For some time now the artist has worked with images that were not originally made by him. He has painted landscapes taken from films [pp. 94-99], from important photographers [pp. 152-173] and from internet videos [pp. 100-101]. It is surely curious that in using the images by others, the artist creates more dissonance in relation to the image that inspired him, intensifying the drama and the catastrophic tone already present in his earlier paintings.
This imagery of catastrophe has haunted Andrade’s painting for quite some time. In the black paintings, one noted an allusion to horror and a mysterious distrust of sorts. In the paintings of the Old Stone Bridge there is a return to romantic, Byronic subjects, that now reappear in the dramatic form of ruins, uncontrollable forces of nature — like waves and picturesquely dense forests —, and disasters such as tsunamis. The artist appears to have brought along other rules to his game of illusion.
By means of this less orthodox relationship between painting and the photographic image, Rodrigo Andrade arrived at the duochromes [pp. 152-173]. Paintings that are derived from photographs of waves taken by Daido Moriyama and of woods shot by Don McCullin, from which the artist creates works of great graphic contrast that present no will to verisimilitude. Instead of reconstructing the entire tonal complexity of photographic greys, Andrade diminishes the quantity of hues and changes the color. The paintings come in pairs of colors, but not in black and white, as in the original photographs. They are made in blue and grey, blue and green, yellow and grey, black and purple, and grey and pink. While one of the colors composes the background and a few details, the other color composes the figures. Or rather, one color produces silhouettes while the other affords visibility to its intervals. Although the mixture of colors and the direction of the brushstroke always lead us to perceive the figures, landscape is presented at its limit, near abstraction.
This fleshless, flat, graphic aspect of a still impersonal type of painting, as well as his use of two colors, recalls some of Andy Warhol’s paintings. Yet unlike Warhol, Rodrigo Andrade does not appear to make of the image an icon that exists independently of what it depicts. The image does not show itself as an immaterial and industrially repeated model of existing things — it comes out of the canvas stretched. Thus, I would like to believe that painting becomes art, great art, when that absolute identity with the referent is brusquely fractured. The experiment of that work of art is a permanent tension.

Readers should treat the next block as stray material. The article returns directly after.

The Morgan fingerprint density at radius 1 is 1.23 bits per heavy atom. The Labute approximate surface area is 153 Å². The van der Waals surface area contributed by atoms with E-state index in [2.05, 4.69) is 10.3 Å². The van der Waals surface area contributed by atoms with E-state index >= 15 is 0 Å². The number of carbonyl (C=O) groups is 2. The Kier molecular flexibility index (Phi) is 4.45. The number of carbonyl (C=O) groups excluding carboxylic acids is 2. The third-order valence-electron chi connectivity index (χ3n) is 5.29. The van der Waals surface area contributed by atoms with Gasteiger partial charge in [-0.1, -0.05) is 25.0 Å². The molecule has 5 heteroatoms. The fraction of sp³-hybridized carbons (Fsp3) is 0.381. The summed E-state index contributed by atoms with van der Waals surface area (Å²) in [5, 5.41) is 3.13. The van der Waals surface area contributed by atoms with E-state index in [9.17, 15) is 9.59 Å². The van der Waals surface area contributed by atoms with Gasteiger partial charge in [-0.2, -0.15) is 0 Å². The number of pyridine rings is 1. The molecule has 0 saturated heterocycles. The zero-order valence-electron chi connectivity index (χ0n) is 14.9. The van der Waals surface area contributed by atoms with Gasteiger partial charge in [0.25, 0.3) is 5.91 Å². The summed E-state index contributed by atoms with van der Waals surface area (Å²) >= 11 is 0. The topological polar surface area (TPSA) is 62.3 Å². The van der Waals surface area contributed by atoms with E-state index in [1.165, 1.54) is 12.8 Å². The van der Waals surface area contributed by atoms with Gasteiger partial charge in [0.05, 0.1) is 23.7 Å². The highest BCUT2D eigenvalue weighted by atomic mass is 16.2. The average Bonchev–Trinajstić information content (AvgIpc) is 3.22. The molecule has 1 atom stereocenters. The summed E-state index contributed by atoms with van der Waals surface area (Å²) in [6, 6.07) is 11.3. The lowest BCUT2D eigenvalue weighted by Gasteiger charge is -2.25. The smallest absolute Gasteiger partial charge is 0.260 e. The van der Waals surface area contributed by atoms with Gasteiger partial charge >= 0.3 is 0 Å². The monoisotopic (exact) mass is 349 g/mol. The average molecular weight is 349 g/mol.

Much recent contemporary art suffers from an excess of conviction and makes the work a vehicle for the most varied discourses, placing visuality at the service of identity assertion or as a condemnation of the world’s hidden wrongs. In these cases, we arrive at the work knowing more or less what we shall find. Then it is too late, little remains to be looked at. In Rodrigo Andrade’s work it is precisely the opposite that takes place, and therein lies its quality. In gazing at the image everything we thought we had found — everything that is defined, clear, or evident — becomes a ruin in the blink of an eye.
Tiago Mesquita is art critic and professor of Art History.
¹ The first verses of Canto I of Dante Alighieri’s Divine comedy: “Midway in our life’s journey, I went astray / from the straight road and woke to find myself / alone in a dark wood. How shall I say /what wood that was! / I never saw so drear, / so rank, so arduous a wilderness! Its very memory gives a shape to fear”. In Alighieri, Dante. The Divine Comedy: The Hell. (translation: John Ciardi). New York: W.W. Norton, 1977, p. 3.
² Open air painting. In the nineteenth century, it was considered by a number of French artists as a way of counterposing itself to the compositional rigidity of academic painting.
³ Much contemporary photography also appears to operate in this manner. Various artists seek traditional art’s ways of ordering. Let us think, for example, in Thomas Struth’s group portraits and in Jeff Wall’s recreations of scenes from the history of art.
4 “In the infinite multiplicity and variety of natural aspects, the painter makes a choice, that is, he identifies the values he deems most appropriate to be expressed in painting; but among them, of course, the ones that have already been expressed in painting are standouts (…).” Argan, Giulio Carlo: “The Picturesque”. In: De Hogart a Picasso. L’arte Moderna in Europa. Milano: Feltrinelli, 1983.
5 Praça da República is a public square in São Paulo where art and crafts are sold weekly.
6 Adorno, Theodor W. Minima Moralia: Reflections from Damaged Life (translation: Dennis Redmond), 2005 www.marxists.org/reference/archive/adorno/1951/mm/ch03.htm [145. Art-figure].
7 Beckett, Samuel. “Heard in the Dark I”. In: Company. London: Calder, 1996.